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Cochlear Implant Pioneer Loses Battle with Cancer

Dr. Philipos Loizou, a pioneer in the field of hearing aid and speech enhancement, died late last month of cancer. He was 46. 

Loizou was an internationally known leader in signal and speech processing, speech perception and cochlear implants – electronic medical devices attached to the inner ear of profoundly deaf people that send sound signals to the brain. His algorithms also helped improve the performance of cochlear implants by programming the devices to operate more effectively in a range of listening conditions.

“He was the first person to develop specific speech enhancement algorithms that directly improve intelligibility – previously believed not to be possible,” said Dr. John Hansen, head of the Department of Electrical Engineering. “More than his research, Philip was a true scholar – always looking to make contributions which would help improve the quality of life of people with hearing loss.”

A Cecil H. and Ida Green Professor in Systems Biology Science, Loizou developed an interface that enables smartphones and personal digital assistants, or PDAs, to process acoustic signals, such as speech, through a microphone worn behind an individual’s ear. It sends the processed signals to electrodes implanted in the inner ear. This interface was approved by the Food and Drug Administration, and Loizou was overseeing a clinical trial on the interface. At the time of his death, he was also working on basic scientific research with animals, looking at how the auditory system reacts to electrical stimulation.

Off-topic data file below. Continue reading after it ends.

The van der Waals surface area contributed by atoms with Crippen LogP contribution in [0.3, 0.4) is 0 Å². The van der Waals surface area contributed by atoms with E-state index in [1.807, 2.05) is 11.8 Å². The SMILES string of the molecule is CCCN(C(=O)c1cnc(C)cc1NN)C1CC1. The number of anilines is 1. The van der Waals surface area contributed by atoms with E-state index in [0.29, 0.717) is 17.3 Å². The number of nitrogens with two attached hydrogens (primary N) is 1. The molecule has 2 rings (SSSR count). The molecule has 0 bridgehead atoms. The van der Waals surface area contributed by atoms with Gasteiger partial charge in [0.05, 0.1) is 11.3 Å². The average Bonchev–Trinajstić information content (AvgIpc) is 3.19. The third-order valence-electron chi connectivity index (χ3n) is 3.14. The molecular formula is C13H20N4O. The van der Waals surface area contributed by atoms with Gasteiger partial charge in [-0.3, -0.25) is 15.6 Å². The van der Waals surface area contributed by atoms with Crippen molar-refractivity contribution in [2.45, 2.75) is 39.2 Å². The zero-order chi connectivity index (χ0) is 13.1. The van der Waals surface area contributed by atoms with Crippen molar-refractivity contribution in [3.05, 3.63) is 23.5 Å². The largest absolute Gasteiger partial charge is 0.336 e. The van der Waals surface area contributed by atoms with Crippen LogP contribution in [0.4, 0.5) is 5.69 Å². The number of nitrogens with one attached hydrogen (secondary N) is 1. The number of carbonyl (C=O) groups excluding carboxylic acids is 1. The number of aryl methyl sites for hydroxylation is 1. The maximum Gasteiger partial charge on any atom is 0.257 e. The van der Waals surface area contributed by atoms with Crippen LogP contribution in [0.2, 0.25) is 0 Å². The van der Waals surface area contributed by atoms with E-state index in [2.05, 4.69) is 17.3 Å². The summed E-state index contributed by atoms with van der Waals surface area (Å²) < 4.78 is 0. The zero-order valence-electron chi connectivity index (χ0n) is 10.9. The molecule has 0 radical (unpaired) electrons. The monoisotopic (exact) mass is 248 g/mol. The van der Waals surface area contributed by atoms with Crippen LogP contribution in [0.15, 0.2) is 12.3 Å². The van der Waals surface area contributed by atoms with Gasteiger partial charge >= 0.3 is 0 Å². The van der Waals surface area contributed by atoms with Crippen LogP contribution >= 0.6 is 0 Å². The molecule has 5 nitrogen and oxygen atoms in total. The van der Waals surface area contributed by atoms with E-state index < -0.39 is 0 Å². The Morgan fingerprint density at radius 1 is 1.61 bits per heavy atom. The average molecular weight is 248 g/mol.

He has been the principal investigator on several significant grants and contracts funded by the National Institutes of Health and received the NIH Shannon Award in 1998. He was known for mentoring his students and helping other faculty members at UT Dallas garner support from the NIH.

“He sought out collaborations which would later become some of the most profound contributions in the field,” said Hansen, holder of the Distinguished Chair in Telecommunications. “In addition to his work, he was a valued colleague, mentor and academic citizen. In true Philip style, he always brought a careful, thoughtful approach to all he did and made all around him better.”

Loizou attributed much of his success to his students.

“I’ve had very hardworking and dedicated students,” he said earlier this year. “Without them, I find it’s difficult for me to progress in my research, so I owe a lot of praise to them.”

Loizou grew up on the island of Cyprus. At the time, there was no university there, so he went to Arizona where he had family. He earned his bachelor’s, master’s and doctoral degrees in electrical engineering from Arizona State University in Tempe, where he also completed a postdoctoral fellowship. His focus was mostly on processing speech for machines, the engineering side of speech processing and recognition, until what he called serendipity gave him the opportunity to work with a professor researching cochlear implants.

“I left his lab and kept pursuing it,” he said. “I found it very gratifying because it’s research that could affect people’s lives.”

Loizou taught at the University of Arkansas in Little Rock before joining the Erik Jonsson School of Engineering and Computer Science faculty in 1999, where he helped co-found the Center for Robust Speech Systems (CRSS) in the Jonsson School and directed the Speech Processing and Cochlear Implant Labs within CRSS.

He was a fellow of the Acoustical Society of America, the highest honor awarded in the field of acoustic signal processing. He authored or co-authored more than 170 publications, including the book, Speech Enhancement Theory and Practice (Signal Processing and Communications).

“He spent countless hours reading and editing not only journals and papers, but also filling his passion for the arts with poetry, short stories, paintings and much more,” said his wife, Demetria Loizou.

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